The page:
Jamie McDonald is three-quarters of the way through his cross-Canada run after arriving in St. John's, Nfld., on March 9. His goal is to raise money for children's hospitals in each province he runs through, as well as for two children's care centres in the U.K. He's doing it while dressed as the superhero, Flash, and pushing his camping gear in a baby stroller.
"The last month has become really, really tough," McDonald said while in Calgary on Sunday. "I've been battling –40 C, I ended up getting frostbite on my nose. It turned brown for two weeks, I thought I was going to lose it."
As a child, McDonald spent nine years in and out of children's hospitals in the U.K. while receiving treatment for a rare spinal condition known as syringomyelia as well as a weak immune system.
The symptoms included numbness in his legs, epilepsy and immune deficiency but he said after he started moving more at age nine, his symptoms began to decrease.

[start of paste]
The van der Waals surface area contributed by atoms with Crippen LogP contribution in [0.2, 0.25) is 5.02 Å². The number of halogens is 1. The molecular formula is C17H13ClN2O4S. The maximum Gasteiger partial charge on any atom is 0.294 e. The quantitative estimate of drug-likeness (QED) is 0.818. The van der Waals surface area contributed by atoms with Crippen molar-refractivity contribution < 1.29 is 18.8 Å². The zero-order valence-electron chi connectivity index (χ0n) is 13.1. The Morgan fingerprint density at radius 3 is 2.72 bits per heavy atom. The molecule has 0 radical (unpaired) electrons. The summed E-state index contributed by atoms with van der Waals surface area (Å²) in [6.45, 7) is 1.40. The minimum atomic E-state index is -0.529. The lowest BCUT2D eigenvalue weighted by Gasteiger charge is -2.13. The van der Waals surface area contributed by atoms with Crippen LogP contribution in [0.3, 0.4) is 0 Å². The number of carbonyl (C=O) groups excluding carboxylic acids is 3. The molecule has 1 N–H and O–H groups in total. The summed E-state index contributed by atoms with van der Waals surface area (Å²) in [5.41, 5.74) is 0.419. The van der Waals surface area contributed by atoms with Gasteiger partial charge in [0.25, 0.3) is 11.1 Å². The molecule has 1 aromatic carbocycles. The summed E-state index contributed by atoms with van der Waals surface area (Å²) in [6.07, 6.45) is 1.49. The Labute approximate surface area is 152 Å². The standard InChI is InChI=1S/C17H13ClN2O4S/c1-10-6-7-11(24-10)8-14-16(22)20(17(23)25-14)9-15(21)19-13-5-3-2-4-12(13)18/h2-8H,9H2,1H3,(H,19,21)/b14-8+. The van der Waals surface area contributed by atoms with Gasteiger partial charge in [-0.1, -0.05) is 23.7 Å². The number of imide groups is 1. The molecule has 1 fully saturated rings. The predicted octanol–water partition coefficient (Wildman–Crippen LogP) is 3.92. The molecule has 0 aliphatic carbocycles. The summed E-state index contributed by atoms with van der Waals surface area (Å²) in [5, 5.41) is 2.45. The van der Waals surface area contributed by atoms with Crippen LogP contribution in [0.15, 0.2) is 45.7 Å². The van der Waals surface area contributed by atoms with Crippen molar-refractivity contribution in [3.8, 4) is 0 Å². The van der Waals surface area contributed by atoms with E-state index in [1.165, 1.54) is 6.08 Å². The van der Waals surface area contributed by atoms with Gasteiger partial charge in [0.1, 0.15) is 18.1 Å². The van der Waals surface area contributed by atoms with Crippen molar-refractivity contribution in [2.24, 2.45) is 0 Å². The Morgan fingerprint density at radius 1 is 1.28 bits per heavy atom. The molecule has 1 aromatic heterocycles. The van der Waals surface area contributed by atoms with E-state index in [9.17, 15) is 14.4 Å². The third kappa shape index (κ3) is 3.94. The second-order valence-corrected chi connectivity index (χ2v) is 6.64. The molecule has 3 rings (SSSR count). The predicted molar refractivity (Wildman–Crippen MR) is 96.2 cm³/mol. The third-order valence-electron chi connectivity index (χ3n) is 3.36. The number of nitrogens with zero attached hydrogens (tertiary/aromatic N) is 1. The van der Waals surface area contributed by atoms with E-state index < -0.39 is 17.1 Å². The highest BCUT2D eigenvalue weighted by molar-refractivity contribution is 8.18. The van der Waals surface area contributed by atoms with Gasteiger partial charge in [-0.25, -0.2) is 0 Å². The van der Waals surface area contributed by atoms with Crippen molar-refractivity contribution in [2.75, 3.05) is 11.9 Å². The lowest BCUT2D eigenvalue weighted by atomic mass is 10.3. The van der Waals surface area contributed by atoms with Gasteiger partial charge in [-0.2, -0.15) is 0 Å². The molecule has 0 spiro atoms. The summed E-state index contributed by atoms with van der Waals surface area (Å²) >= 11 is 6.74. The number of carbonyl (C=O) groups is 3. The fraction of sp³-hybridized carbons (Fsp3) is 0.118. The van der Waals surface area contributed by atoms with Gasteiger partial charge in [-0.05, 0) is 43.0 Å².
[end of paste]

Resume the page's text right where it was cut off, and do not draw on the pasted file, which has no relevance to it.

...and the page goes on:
Since receiving treatment, he has gone on to complete several adventures around the world in the name of raising money for children.
Trying to give back
In 2012, McDonald cycled from Bangkok to his hometown of Gloucester, U.K., a journey of more than 22,000 kilometres. Just two days after finishing that mission, McDonald decided to challenge the world static cycling record, which stood at 224 hours and 24 minutes.
He shattered it, spending 265 hours — or more than 11 days — on an exercise bike set up within a marquee in Gloucester, and raising tens of thousands of pounds for the Pied Piper appeal, a U.K. sick children's group.
"I'm trying to give back to the hospitals that helped me out as a kid but I'm also raising money in Canada," McDonald said. "I'm trying to make a difference here as well."
McDonald said his goal is to raise £60,000 (about $100,000 Cdn) for the Great Ormond Street Children's Charity and the Pied Piper Appeal in the U.K., and $40,000 for children's hospitals across Canada.
Rockies are his 'biggest fear'
He's about to begin the final phase of his journey, heading through the Rocky Mountains and eventually to Vancouver.
While the end is near, McDonald said he expects this final leg to be the most terrifying yet.
"I'm facing my biggest fear," he said.
"I've heard the snow can go up half a metre, a metre high, and it's going to be me, pushing a baby stroller, dressed as Flash. It's going to be very unsafe, it's going to be dangerous and I've got a feeling my life is at risk."